The debate has gone on for decades that whether an individual should be informed about fatal illness or not. Some argue that it is an unnecessary burden and others maintaining that people have a basic right to know as much of the truth as they wish in order to prepare themselves emotionally, as well as to take care of family responsibilities and settle practical arrangements. The initial disclosure of the fatal prognosis and the final accommodation, which must be reached in order to meet death with dignity, are the two phenomenons, which delimit the terminal process.
When an individual becomes aware that he is dying, he realizes that a force over which he has no control will determine certain fundamental aspects of his life. He feels helpless as he faces the curtailment of his future, the necessary parting from cherished family and friends, and multiple threats to his self-esteem such as loss of productivity, increasing dependence, and physical deterioration.
How do people react to these threats to their security and self-esteem? Normal reactions include feelings of anger at ‘cruel fate’, sadness for what must be given up, inadequacy, helplessness, and anxiety. Some are overwhelmed by all this and live out their last days in unreachable depression or isolation, but many do manage to come to terms with the situation.
The fundamental coping tasks for the dying person include the management of anxiety, the maintenance of self-esteem and dealing with the mourning of the people and the objects he is losing. The mobilization of hope is one of the most significant coping mechanisms for the terminally ill. Even patients who have understood and accepted their prognosis can usually find some basis for hope, and doctors should be careful not to go so absolute as to eliminate this possibility. A great source of anxiety is the patient’s fear that because of changes in body appearance or function, the physical and economic burdens of his care or simply his new status as a dying person, family, friends, and physician may reject or abandon him. Warm and open communication with loved ones and trusting relationships with medical personnel provide invaluable emotional support. Patients who cannot acknowledge the prognosis or the related anxieties and rely heavily in denial and those, from whom the truth has been deliberately withheld, find themselves isolated and unable to share their concerns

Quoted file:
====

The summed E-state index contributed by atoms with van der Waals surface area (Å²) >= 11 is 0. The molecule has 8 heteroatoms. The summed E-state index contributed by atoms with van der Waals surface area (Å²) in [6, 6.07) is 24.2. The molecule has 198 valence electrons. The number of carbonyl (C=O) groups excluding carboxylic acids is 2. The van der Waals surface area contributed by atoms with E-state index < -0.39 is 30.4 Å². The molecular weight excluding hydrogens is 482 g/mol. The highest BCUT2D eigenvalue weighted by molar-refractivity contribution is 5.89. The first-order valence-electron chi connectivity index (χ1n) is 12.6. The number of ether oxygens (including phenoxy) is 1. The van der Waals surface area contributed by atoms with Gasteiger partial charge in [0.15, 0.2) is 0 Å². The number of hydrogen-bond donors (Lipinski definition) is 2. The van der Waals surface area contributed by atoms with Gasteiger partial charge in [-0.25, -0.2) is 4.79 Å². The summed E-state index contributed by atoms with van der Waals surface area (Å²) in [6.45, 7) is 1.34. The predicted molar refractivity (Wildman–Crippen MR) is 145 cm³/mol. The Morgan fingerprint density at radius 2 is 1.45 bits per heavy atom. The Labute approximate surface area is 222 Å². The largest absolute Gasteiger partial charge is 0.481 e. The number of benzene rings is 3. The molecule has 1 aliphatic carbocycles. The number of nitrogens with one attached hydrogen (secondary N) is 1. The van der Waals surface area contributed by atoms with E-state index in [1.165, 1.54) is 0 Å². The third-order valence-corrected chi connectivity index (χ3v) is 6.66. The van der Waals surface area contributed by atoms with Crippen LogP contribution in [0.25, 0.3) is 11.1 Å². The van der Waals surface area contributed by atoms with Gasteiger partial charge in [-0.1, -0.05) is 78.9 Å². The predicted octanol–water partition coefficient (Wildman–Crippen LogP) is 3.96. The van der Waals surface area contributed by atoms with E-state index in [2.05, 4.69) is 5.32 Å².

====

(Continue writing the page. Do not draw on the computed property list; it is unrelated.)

Maintenance of self-esteem and working through the loss of beloved people and things are the remaining tasks for the patient. Despite the dependent and helpless position in which they may find themselves, the terminally ill can still maintain their dignity, their value, and their individual identity. It is possible by making decisions about their day-to-day lives and by setting realistic and realizable goals, which can provide a sense of achievement when the usual work and family functions have been relinquished.
Experts focus in two crucial elements involved in a person’s coming to terms with approaching death: his need for permission from significant people in his life and his voluntary relinquishment of everyone and everything of value to him. Only when other people signify their readiness to accept his death, his feelings of guilt, inadequacy and helplessness are relieved. Family members may cope by denying, displacing, and isolating their distressing emotions or consciously controlling their mood. Seeking information about the disease helps the patient to face the troubles and pains with maturity. Keeping busy, finding some meaning or purpose in the approaching death and relying on emotional support from clergy, medical personnel, and other family and friends may also prove beneficial. Terminal illness is a frightening thing because it forces one to face death and come to terms with it but it also offers an opportunity for personal growth and development.